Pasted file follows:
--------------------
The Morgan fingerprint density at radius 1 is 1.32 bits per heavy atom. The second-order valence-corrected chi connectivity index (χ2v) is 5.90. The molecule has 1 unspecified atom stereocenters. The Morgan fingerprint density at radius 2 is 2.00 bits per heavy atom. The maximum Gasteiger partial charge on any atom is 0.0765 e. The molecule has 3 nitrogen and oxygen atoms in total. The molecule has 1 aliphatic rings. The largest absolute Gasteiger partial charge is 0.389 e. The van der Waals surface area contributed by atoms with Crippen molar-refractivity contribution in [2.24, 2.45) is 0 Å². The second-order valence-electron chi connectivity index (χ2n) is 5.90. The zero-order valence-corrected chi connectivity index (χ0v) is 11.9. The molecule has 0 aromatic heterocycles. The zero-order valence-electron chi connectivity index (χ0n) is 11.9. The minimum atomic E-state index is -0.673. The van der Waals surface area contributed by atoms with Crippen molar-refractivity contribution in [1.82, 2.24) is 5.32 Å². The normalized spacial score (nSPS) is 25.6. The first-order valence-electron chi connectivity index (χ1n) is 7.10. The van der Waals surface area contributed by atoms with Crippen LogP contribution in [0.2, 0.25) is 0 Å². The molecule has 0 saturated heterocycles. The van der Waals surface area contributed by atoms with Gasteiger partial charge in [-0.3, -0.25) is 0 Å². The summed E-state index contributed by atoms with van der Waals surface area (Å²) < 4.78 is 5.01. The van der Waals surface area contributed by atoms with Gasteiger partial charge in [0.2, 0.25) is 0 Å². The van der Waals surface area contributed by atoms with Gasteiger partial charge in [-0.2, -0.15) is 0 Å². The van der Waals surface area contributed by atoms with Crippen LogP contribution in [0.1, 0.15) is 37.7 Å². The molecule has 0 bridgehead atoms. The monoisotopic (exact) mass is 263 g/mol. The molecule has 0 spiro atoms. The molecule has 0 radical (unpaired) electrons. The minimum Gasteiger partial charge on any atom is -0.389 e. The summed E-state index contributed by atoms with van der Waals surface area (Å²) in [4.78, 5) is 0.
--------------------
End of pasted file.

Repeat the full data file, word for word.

The Morgan fingerprint density at radius 1 is 1.32 bits per heavy atom. The second-order valence-corrected chi connectivity index (χ2v) is 5.90. The molecule has 1 unspecified atom stereocenters. The Morgan fingerprint density at radius 2 is 2.00 bits per heavy atom. The maximum Gasteiger partial charge on any atom is 0.0765 e. The molecule has 3 nitrogen and oxygen atoms in total. The molecule has 1 aliphatic rings. The largest absolute Gasteiger partial charge is 0.389 e. The van der Waals surface area contributed by atoms with Crippen molar-refractivity contribution in [2.24, 2.45) is 0 Å². The second-order valence-electron chi connectivity index (χ2n) is 5.90. The zero-order valence-corrected chi connectivity index (χ0v) is 11.9. The molecule has 0 aromatic heterocycles. The zero-order valence-electron chi connectivity index (χ0n) is 11.9. The minimum atomic E-state index is -0.673. The van der Waals surface area contributed by atoms with Crippen molar-refractivity contribution in [1.82, 2.24) is 5.32 Å². The normalized spacial score (nSPS) is 25.6. The first-order valence-electron chi connectivity index (χ1n) is 7.10. The van der Waals surface area contributed by atoms with Crippen LogP contribution in [0.2, 0.25) is 0 Å². The molecule has 0 saturated heterocycles. The van der Waals surface area contributed by atoms with Gasteiger partial charge in [-0.3, -0.25) is 0 Å². The summed E-state index contributed by atoms with van der Waals surface area (Å²) < 4.78 is 5.01. The van der Waals surface area contributed by atoms with Gasteiger partial charge in [0.2, 0.25) is 0 Å². The van der Waals surface area contributed by atoms with Gasteiger partial charge in [-0.2, -0.15) is 0 Å². The van der Waals surface area contributed by atoms with Crippen LogP contribution in [0.1, 0.15) is 37.7 Å². The molecule has 0 bridgehead atoms. The monoisotopic (exact) mass is 263 g/mol. The molecule has 0 spiro atoms. The molecule has 0 radical (unpaired) electrons. The minimum Gasteiger partial charge on any atom is -0.389 e. The summed E-state index contributed by atoms with van der Waals surface area (Å²) in [4.78, 5) is 0.